Canine shyness is one of those topics calling for an off-the-bat disclaimer. The tips in this article can help a dog with a mild problem. But if your dog’s issues are more severe, he needs a program tailored for him by a trainer well educated in behavior modification. The trainer may also wish to refer you to a board-certified veterinary behaviorist, because the right medication can relieve your dog’s anxiety and maximize his progress. In short, if your dog has significant problems, then this article may be most useful in helping you judge whether a potential hire is familiar with science-based methods of behavior change.
How to Know Which Situations Scare Your Dog
Shyness and fear are hard to shake under the best of circumstances, whereas fearful responses are easily learned. And the more time your dog spends feeling anxious or fearful, the deeper that anxious groove gets worn. So, as much as you can, protect your shy dog from things that scare her. Trainers and behaviorists use the concept of “threshold,” meaning the point at which an animal just barely becomes alert to something that worries or upsets her. She might watch whatever it is, or breathe faster, or give some other sign that she’s less than 100 percent relaxed and happy. That is your cue. Make it your business to create more distance between your dog and the object of her alertness. If you live in an urban environment or if your dog is afraid of many things, you may not be able to avoid them all. Do the best you can.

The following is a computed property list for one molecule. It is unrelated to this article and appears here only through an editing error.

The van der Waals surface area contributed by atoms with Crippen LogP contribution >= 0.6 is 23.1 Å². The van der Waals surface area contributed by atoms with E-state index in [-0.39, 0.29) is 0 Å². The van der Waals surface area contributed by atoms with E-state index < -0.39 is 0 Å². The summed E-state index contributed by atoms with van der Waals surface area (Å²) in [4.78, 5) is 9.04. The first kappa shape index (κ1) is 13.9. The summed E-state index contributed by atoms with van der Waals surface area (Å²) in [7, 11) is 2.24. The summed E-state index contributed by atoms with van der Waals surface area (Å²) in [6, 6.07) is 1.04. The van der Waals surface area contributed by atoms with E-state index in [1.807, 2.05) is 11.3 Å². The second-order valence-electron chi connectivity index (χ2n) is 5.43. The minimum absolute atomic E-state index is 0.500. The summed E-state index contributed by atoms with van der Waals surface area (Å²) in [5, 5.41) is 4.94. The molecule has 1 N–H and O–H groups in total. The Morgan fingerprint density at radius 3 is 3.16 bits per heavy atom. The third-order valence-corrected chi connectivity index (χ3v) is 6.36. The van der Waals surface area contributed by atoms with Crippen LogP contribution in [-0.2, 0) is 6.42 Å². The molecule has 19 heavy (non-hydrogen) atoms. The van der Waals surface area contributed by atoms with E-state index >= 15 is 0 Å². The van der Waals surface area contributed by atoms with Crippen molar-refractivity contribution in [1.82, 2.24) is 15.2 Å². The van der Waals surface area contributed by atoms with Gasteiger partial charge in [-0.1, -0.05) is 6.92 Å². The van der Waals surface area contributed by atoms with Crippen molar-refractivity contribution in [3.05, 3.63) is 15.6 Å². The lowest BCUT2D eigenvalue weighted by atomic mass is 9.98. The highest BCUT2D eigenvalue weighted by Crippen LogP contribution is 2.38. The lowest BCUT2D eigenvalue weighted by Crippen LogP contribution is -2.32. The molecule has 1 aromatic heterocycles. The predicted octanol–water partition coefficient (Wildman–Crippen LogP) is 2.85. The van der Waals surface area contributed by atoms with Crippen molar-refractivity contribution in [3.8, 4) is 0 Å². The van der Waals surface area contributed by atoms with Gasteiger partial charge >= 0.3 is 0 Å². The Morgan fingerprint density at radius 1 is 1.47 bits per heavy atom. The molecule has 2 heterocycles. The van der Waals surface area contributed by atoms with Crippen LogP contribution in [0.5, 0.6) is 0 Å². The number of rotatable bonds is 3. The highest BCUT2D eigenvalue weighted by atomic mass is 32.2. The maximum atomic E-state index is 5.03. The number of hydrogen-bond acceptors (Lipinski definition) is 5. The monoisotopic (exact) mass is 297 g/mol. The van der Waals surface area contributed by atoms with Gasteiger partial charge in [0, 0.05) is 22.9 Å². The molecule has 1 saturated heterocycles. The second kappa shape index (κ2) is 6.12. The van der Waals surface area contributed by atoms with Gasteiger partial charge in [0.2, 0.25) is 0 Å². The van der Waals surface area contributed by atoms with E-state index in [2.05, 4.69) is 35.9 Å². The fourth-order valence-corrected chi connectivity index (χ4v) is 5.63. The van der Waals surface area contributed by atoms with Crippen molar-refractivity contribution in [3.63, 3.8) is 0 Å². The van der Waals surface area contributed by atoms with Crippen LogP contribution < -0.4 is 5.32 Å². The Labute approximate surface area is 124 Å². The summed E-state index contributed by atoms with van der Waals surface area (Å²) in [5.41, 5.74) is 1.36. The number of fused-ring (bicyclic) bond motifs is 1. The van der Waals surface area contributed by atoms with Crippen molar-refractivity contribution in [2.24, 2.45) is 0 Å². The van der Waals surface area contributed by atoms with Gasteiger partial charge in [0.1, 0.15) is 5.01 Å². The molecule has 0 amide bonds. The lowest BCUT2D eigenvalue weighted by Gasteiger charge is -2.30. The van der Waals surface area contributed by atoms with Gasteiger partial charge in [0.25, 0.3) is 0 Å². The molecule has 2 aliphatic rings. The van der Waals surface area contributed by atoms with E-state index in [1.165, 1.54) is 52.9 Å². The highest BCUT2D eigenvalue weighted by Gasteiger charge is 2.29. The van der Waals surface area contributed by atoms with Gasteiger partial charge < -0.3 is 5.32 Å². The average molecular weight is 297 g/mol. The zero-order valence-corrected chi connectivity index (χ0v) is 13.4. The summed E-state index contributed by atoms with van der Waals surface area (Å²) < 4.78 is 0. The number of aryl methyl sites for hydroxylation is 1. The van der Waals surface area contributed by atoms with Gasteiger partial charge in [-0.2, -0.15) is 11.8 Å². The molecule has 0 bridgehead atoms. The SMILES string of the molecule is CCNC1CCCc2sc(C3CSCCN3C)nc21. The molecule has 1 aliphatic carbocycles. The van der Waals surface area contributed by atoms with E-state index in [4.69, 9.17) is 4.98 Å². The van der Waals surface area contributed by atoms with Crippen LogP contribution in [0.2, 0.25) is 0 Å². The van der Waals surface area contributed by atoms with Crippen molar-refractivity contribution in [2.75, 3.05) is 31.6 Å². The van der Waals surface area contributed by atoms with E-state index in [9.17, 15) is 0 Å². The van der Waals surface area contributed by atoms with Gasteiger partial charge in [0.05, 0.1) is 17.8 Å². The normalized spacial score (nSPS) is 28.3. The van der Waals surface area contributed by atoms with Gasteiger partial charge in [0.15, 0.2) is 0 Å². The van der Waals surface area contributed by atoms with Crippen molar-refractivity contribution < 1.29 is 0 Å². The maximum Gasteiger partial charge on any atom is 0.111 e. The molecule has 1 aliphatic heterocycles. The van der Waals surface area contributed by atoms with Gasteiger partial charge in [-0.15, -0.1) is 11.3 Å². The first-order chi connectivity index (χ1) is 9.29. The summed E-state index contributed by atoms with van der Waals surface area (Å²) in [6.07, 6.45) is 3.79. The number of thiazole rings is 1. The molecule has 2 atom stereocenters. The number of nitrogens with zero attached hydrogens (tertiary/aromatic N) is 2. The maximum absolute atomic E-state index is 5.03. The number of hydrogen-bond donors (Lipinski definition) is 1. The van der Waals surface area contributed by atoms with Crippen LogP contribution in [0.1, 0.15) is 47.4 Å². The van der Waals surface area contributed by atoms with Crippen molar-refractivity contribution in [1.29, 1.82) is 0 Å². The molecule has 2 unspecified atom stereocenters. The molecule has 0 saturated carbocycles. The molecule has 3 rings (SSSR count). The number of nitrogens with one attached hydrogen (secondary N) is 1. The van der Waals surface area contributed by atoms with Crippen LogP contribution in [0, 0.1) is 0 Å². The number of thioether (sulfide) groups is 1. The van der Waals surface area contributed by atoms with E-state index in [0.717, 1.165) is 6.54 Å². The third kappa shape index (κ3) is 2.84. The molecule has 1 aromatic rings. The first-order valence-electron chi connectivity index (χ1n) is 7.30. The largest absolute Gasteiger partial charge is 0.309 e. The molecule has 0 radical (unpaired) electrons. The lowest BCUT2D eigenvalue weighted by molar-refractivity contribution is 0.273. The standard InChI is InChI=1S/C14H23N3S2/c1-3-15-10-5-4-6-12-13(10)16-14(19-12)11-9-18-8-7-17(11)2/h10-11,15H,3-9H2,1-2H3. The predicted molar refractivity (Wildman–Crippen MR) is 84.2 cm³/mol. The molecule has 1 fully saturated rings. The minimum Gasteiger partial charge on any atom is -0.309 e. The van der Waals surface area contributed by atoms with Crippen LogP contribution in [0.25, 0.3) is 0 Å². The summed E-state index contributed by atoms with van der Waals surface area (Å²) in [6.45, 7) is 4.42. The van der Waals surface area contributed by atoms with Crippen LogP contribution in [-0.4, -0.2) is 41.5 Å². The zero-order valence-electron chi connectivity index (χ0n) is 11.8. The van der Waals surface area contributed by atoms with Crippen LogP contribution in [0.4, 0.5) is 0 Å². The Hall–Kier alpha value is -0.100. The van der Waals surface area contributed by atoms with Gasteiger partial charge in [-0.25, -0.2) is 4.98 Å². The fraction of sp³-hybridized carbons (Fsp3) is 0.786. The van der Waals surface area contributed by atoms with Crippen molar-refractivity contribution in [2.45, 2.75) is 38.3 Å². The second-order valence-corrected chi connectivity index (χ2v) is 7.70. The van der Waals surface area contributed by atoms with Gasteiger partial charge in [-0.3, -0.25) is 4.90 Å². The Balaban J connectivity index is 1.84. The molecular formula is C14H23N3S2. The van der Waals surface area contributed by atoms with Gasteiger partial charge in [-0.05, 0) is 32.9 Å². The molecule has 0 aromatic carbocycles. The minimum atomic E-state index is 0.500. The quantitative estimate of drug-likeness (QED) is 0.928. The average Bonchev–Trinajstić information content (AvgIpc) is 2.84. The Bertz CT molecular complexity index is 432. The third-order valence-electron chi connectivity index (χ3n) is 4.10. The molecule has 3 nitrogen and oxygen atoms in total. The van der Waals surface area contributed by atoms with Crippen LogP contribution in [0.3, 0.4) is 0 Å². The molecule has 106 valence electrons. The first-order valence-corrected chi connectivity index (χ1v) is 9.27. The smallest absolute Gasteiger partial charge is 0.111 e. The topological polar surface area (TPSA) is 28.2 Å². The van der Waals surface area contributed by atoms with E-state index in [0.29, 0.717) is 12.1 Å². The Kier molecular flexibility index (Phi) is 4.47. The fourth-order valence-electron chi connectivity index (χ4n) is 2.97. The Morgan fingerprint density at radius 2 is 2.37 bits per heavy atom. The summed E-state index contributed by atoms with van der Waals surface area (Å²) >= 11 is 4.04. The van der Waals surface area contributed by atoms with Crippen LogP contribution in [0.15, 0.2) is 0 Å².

Don’t Push Your Shy Dog
Dogs are exquisitely sensitive to human emotion, so in marginal situations we can often help them by taking a happy, playful tone.
After that, it probably goes without saying that you shouldn’t push your dog to engage. Nor should you use food to lure her toward something that scares her. If your offer of a treat frequently predicts situations in which she’s pressured to approach scary things, you can even wind up with a dog who’s afraid of treats.